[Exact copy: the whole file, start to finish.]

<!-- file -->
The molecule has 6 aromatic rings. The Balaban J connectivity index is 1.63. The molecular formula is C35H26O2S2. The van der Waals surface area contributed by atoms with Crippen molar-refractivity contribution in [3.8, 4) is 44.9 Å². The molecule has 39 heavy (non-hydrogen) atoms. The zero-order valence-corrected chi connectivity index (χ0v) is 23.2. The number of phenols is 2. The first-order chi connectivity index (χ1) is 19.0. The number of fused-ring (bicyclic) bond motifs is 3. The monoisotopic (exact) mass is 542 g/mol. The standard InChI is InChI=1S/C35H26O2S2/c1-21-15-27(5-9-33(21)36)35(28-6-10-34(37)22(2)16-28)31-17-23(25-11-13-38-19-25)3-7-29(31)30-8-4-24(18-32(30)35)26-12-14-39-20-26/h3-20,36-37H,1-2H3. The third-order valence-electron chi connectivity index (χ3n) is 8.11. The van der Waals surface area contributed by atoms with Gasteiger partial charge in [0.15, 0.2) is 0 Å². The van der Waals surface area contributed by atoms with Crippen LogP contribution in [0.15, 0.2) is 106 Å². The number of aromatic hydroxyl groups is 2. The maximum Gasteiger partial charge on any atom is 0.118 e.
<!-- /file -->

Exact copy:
The molecule has 6 aromatic rings. The Balaban J connectivity index is 1.63. The molecular formula is C35H26O2S2. The van der Waals surface area contributed by atoms with Crippen molar-refractivity contribution in [3.8, 4) is 44.9 Å². The molecule has 39 heavy (non-hydrogen) atoms. The zero-order valence-corrected chi connectivity index (χ0v) is 23.2. The number of phenols is 2. The first-order chi connectivity index (χ1) is 19.0. The number of fused-ring (bicyclic) bond motifs is 3. The monoisotopic (exact) mass is 542 g/mol. The standard InChI is InChI=1S/C35H26O2S2/c1-21-15-27(5-9-33(21)36)35(28-6-10-34(37)22(2)16-28)31-17-23(25-11-13-38-19-25)3-7-29(31)30-8-4-24(18-32(30)35)26-12-14-39-20-26/h3-20,36-37H,1-2H3. The third-order valence-electron chi connectivity index (χ3n) is 8.11. The van der Waals surface area contributed by atoms with Gasteiger partial charge in [0.15, 0.2) is 0 Å². The van der Waals surface area contributed by atoms with Crippen LogP contribution in [0.15, 0.2) is 106 Å². The number of aromatic hydroxyl groups is 2. The maximum Gasteiger partial charge on any atom is 0.118 e.